Interesting you should mention its precursors. Were you in academia or research? I worked for a public sector scientific research lab, closely connected with academia, and by the nature of things, we were early users (pioneers even) of computer networks, whose use soon branched out beyond pure data transfer and into personal communications, including email and interactive chat, newsgroups and the like. Janet, Bitnet, Earn...may be names familiar to you.
Anyway, it soon became very apparent that it was extremely hard to "set the right tone" in text-based discussions. This was what led to the invention of the smiley - now much more sophisticated of course, but with the same end in view.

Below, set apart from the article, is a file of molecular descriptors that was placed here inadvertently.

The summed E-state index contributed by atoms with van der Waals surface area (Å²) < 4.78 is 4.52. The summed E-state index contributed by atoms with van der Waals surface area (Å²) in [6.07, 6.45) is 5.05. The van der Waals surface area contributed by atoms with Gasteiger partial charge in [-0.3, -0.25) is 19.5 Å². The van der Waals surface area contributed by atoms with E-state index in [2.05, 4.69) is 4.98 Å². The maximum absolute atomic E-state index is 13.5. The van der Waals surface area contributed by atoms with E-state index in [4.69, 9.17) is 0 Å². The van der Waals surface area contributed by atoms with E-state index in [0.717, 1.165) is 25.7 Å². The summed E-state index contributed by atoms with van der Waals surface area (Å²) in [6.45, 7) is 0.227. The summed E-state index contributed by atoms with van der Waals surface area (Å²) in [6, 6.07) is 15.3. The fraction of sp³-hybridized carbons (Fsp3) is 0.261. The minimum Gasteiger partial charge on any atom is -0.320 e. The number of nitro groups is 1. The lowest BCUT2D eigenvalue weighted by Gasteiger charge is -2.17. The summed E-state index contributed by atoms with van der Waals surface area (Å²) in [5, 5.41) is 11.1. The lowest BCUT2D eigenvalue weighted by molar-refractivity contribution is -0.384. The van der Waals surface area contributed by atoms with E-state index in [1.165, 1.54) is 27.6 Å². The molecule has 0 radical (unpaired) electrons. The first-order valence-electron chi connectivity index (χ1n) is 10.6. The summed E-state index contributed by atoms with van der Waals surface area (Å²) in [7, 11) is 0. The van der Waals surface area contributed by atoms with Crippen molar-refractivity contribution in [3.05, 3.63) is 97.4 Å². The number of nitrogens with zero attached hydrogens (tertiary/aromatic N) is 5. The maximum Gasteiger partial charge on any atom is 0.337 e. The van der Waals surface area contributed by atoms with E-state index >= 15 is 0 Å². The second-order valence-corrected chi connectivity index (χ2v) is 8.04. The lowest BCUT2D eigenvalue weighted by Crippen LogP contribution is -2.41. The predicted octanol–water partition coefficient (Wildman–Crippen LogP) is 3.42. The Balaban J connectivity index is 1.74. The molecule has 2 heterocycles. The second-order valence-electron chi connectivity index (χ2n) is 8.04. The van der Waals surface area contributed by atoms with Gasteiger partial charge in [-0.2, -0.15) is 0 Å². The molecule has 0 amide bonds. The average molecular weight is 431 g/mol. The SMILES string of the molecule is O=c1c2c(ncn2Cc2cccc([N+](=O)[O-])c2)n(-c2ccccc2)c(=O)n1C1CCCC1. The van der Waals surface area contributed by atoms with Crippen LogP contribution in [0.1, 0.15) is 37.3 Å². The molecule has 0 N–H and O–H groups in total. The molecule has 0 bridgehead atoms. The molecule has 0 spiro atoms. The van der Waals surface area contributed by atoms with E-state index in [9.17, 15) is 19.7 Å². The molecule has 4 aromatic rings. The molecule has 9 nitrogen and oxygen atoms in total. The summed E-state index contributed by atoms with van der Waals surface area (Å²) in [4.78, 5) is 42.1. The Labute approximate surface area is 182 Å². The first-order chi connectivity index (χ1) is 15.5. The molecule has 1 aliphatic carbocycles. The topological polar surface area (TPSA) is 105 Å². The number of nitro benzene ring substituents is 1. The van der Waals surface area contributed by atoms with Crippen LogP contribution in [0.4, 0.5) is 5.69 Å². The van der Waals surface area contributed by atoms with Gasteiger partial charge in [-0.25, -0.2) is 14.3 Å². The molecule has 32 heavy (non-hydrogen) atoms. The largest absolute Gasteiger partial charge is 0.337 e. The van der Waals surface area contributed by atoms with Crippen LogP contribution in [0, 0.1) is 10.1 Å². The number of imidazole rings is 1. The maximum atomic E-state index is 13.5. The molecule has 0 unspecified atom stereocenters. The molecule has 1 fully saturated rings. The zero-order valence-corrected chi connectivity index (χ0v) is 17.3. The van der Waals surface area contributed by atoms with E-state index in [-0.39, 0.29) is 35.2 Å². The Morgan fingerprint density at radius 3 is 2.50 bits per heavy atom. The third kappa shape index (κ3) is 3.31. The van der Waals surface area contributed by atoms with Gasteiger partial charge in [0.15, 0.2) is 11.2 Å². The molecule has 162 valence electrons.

Some people were quite good at adapting to this sort of electronic communication, and others less so. When this sort of communication was limited to academic scientific etc, circles, the "problem" was more containable. Of course, things have moved on a long way since then, in some ways for the better, but better technology has not solved the basic problem that anything other than face to face communication can be so easily misunderstood, and problems can soon escalate.
(Skype is an excellent compromise, although also not perfect).
Not quite to the point, I note with some regret, that the art of the long, literate and interesting email discussion is dying the death almost more quickly than the art of conventional letter-writing. I assume this can only be because people now email by phone and not sit-down keyboard devices (and are probably doing it "on the hoof", or almost), and also perhaps in some haste.
And so back to the point, forum response are also now more often made in haste, "on the hoof", and that also may contribute to some of the problems.